|1 1/2 fl oz||Irish whiskey|
|1/2 fl oz||Green Chartreuse liqueur|
|1 fl oz||Martini Rosso sweet vermouth|
|1/3 fl oz||Chilled water (omit if using wet ice)|
Difford's Guide remains free-to-use thanks to the support of the brands in red above.
Chartreuse fans will love this serious drink. The uninitiated will hate it.
Adapted from a recipe which first appeared in Hugo R. Ensslin's 1916 Recipes for Mixed Drinkswhere he stipulates equal parts. The Tipperary also appears in Harry MacElhone's 1922 ABC of Mixing Cocktails, although MacElhone's recipe calls for ½ ounce Green Chartreuse, 2 ounces Irish whiskey and 1 ounce sweet vermouth>.
By the time Harry Craddock publishes his 1930 The Savoy Cocktail Book the recipe returns to its original equal parts formulation and is joined by a second unrelated recipe also called Tipperary (see Tipperary No.2).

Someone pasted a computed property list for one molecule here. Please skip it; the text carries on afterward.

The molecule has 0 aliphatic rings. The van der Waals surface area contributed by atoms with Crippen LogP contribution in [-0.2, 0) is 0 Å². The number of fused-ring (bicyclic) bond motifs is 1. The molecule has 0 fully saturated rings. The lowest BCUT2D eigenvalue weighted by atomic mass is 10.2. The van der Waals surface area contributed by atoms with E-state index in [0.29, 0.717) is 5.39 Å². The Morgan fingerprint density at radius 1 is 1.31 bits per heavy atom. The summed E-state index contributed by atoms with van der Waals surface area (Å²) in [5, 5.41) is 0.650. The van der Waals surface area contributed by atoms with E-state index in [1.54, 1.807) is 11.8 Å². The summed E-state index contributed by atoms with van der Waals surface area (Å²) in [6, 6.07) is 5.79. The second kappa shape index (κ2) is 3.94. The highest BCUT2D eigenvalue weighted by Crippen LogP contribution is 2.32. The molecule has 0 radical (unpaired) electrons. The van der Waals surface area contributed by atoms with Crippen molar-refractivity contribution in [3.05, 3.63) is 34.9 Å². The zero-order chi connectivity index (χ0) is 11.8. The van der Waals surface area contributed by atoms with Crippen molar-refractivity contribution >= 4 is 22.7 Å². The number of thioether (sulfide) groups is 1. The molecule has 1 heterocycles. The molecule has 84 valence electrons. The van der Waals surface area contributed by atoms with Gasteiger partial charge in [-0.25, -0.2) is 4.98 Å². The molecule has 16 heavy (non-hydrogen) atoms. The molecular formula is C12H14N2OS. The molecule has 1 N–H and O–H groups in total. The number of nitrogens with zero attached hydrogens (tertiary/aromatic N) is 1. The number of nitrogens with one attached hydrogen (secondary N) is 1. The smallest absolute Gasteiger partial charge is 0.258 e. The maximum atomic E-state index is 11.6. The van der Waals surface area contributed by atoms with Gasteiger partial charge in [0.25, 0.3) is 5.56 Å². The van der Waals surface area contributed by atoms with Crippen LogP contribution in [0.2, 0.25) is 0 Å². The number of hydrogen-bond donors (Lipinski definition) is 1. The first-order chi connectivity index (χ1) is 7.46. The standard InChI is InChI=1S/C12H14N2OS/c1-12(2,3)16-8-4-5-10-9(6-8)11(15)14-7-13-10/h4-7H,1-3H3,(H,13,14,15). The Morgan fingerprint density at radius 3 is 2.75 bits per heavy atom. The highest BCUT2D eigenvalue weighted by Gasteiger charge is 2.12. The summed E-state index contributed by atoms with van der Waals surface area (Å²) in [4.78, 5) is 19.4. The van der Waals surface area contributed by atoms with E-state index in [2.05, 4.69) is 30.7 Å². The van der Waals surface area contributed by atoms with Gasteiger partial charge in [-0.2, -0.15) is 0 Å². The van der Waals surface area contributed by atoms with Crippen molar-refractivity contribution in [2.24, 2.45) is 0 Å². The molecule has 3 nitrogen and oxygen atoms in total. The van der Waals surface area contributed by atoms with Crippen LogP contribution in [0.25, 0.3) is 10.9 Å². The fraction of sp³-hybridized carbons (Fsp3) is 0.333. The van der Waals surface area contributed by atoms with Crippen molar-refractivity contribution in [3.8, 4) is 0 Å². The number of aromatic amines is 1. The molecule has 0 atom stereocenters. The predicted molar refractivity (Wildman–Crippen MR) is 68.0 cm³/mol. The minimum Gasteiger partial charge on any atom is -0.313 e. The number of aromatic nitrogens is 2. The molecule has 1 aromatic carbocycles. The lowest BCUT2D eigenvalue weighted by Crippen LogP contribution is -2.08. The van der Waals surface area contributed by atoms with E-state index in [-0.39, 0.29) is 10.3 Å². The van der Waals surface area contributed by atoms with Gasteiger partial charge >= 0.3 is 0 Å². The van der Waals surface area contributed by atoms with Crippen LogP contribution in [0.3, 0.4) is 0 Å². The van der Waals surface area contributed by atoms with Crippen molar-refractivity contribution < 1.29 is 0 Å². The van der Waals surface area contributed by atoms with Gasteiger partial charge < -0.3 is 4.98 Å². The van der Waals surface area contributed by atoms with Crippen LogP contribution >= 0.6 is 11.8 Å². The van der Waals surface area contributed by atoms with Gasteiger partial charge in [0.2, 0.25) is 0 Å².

A third version of the Tipperary based on sloe gin liqueur appears in Albert Stevens Crockett's 1931 Ol Waldorf Astoria Bar Days as follows:
"Invented a long time before the wartime song of that name was heard, so that it must be considered a direct namesake of an Irish county, and so called by a fond exile.
Two-thirds Sloe Gin
One-third French Vermuth
Teaspoon of Lemon Juice
Most modern recipes, including ours, lean towards Harry MacElhone's 1922 recipe, heavier on the Irish whiskey.